A British colonel (Alec Guinness) leads his fellow POWs in constructing a bridge for their Japanese captors, unaware of the fact that allied forces, guided by a reluctant American (William Holden), have launched a covert mission to destroy it. David Lean's film zips along remarkably well considering it's nearly-three-hour running time. The film benefits from its exotic locale, Oscar-winning cinematography, and distinguished performances.
Guinness’s Col. Nicholson is a fascinating character whose stubborn resolve and blind conviction lead him precariously toward treason. Holden is good as the irreverent, self-serving American, and Sessue Hayakawa leaves an indelible impression as prison camp commander Col. Saito. Saito is first painted as a tyrant to be feared, but as Nicholson wares him down, Hayakawa gives Saito remarkable depth and vulnerability.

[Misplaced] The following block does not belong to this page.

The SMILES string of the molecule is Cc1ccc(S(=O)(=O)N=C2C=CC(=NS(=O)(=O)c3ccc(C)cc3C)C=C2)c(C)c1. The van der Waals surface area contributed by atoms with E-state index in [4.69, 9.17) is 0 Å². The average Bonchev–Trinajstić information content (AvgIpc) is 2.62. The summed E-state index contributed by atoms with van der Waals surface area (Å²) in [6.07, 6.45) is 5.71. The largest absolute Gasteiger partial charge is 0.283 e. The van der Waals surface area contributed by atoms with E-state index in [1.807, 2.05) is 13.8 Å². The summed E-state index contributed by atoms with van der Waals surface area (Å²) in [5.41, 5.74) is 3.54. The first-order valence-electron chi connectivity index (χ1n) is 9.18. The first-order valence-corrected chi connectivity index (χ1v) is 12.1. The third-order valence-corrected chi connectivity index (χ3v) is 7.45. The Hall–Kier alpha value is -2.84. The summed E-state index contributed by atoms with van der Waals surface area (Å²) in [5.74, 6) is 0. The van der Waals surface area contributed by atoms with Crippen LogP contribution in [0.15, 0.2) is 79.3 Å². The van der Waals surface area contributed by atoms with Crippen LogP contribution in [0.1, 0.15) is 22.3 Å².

What I like most about Kwai is that it features a hero you start to question and a villain for whom you begin to empathize. Lean also does an incredible job building up to the climax, creating a level of suspense that even Hitchcock could admire. In addition to Guinness’s trophy and the cinematography, the film also won the Oscar for Best Picture, Director, Editing, Music, and Adapted Screenplay.